Toronto Mike

George Fucking Brett

george brett

Join me in my time machine, friends.  We're going back to 1985...

In 1985, I listened to or watched every inning of every Jays game.  We clinched our very first AL East pennant that year, and faced the Kansas City Royals in the ALCS.  Here's a relic from my scrapbook following our game 1 victory over the Royals.

Off And Flying

We went up 2 games to 0 and seemed destined to face the Cardinals in the World Series.  I believed we'd sweep the Royals, we were that much better, but cue George Fucking Brett.

Aw heck, Joe Posnanski does a much better job of telling this story.  Jays fans, if you can stomach it, here's how George Fucking Brett single-handedly brought the Royals back from the brink.

Mark Whiten once hit four homers and drove in 12 runs in a game. Reggie Jackson hit three homers in a World Series game, and Babe Ruth did it twice. Hideki Matsui once got five hits, scored five runs and drove in five in an ALCS game against Boston. And so on.
But for single-handed domination, I’ll take George Brett in 1985. You might know the circumstances. The Royals trailed Toronto two games to none in the best-of-seven American League Championship Series. But that does not begin to describe the moment. The Royals seemed destined for always being almost good enough. In 1976, ’77 and ’78 they had lost to the Yankees in the ALCS. Brett himself had been a monster in those series. He hit .375 combined in the three series, slugged .768. He hit three homers in a game against Catfish Hunter — a game the Royals lost, which probably sums things up well.
The Royals finally beat the Yankees in 1980 — Brett providing the titanic blow against Goose Gossage in the clincher — and then lost to the Phillies in six. That was the World Series where Brett battled hemorrhoids, but he still hit .375 and slugged .679. Anyway, that World Series kind of ended things for the Royals. They did make the playoffs in 1981 and 1984, but they were not the same team, they were swept in both, Brett hit lousy, the window seemed to be closed. The 1985 Royals were a terrible offensive team. They finished 13th in the league in runs scored, and the only thing that kept them from finishing dead last in runs scored was a 99-loss Texas team that often batted an 859-year old Cliff Johnson cleanup*.
*Actually Johnson was only 37; he just seemed 859.
That Royals team had no business making the playoffs in 1985 — they were 42-42 after 84 games and they seemed to be overachieving at that. But they had a couple of things going for them. One, of course, they had George Brett, who put up one of his most amazing seasons (.335/.436/.585 — led the league in slugging) despite being intentionally walked 31 times, the most in the league since Ted Williams almost 20 years earlier.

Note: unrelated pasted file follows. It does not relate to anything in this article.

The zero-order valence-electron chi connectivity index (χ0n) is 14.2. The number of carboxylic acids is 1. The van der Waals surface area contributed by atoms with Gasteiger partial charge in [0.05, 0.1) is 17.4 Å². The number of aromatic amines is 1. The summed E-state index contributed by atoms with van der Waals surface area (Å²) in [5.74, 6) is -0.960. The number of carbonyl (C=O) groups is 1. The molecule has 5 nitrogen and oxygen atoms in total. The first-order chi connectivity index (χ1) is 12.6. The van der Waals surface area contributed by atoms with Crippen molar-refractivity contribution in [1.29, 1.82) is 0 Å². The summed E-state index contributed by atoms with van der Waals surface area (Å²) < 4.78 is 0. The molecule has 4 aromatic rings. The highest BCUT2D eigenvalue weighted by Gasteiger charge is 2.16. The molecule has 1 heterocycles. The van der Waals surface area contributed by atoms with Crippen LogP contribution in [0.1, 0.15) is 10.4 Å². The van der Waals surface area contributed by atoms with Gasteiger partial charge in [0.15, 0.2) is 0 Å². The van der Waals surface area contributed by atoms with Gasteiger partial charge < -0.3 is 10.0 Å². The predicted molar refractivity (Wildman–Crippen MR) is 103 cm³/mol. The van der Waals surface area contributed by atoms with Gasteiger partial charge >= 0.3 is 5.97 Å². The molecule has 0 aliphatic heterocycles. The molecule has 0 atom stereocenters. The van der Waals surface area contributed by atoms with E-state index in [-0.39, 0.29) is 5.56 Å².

Two, they had pitching. Bret Saberhagen at 21 won the Cy Young Award. Charlie Liebrandt at 28 was almost as good. Danny Jackson at 23 and Mark Gubicza at 22 has pretty strong years. Dan Quisenberry had his last great year in the pen. Now, that pitching — good as it is — should not have been enough to get the Royals into the playoffs. But the division was weak, Brett hit about .400 for June, July and August, and the Royals snuck into the playoffs with 91 wins.
Point is: There might have been a sense — there SHOULD have been a sense — that the Royals were not going to get this chance again. I mean, nobody knew that they would not make the playoffs for 25-plus years and that they would become the worst team in baseball and so on. But the core was creaking. Time was passing. Brett, who always had a heightened awareness of the moment, turned to his teammates before Game 3 of the Toronto series and said: “Climb on my back.”
First inning, Brett came up with Willie Wilson on base. Then, Wilson wasn’t — he was caught stealing. Brett homered anyway. That made it 1-0.
Third inning, Brett made perhaps the best defensive play of his life. Damaso Garcia on third, one out, Brett fielded Lloyd Moseby’s ground ball, found an angle, and threw Garcia out at the plate. That kept it 1-0.
Fourth inning, Brett led off. He crushed a ball off the top of the wall, inches away from his second home run. He tagged up and went to third on Hal McRae’s fly ball. He tagged up and scored on Frank White’s fly ball. That’s how it was for the Royals in 1985 — Brett scored runs on outs. That made it 2-0.
The Blue Jays had enough of that small-ball garbage in the fifth. Ernie Whitt singled. Jesse Barfield homered. Damaso Garcia doubled. Lloyd Moseby singled. Rance Mulliniks homered. That’s five runs, thank you very much, have a nice day, be sure to tip the wait staff.
The Royals did get a run in the bottom of the inning — on a rare Jim Sundberg homer, no less. That still made it 5-3, and two runs for those Royals was like Mt. Fuji.
Then, sixth inning, Brett came up with Wilson on first. This time Wilson stayed at first. And Brett homered. That made it 5-5.
Eighth inning, Brett led off with a single. He went to second on a bunt. He went to third on a ground ball to short … a fairly daring and risky baserunning maneuver. He scored on Steve Balboni’s single. And that was the game-winner. Brett also caught the final out, a foul pop by Moseby.
All in all: Brett went four-for-four, two homers, four runs, three RBIs, great baserunning and a breathtaking defensive play, all after PROMISING he would do it. The Royals would still need plenty of heroics, a bit of luck, a pretty famous umpire mistake and a Cardinals meltdown to win the only World Series in team history. But were it not for Brett’s “climb on my back” game, none of it would have happened.

I didn't say it would be an easy read, did I?  Let's pretend it all ended on October 5, 1985.

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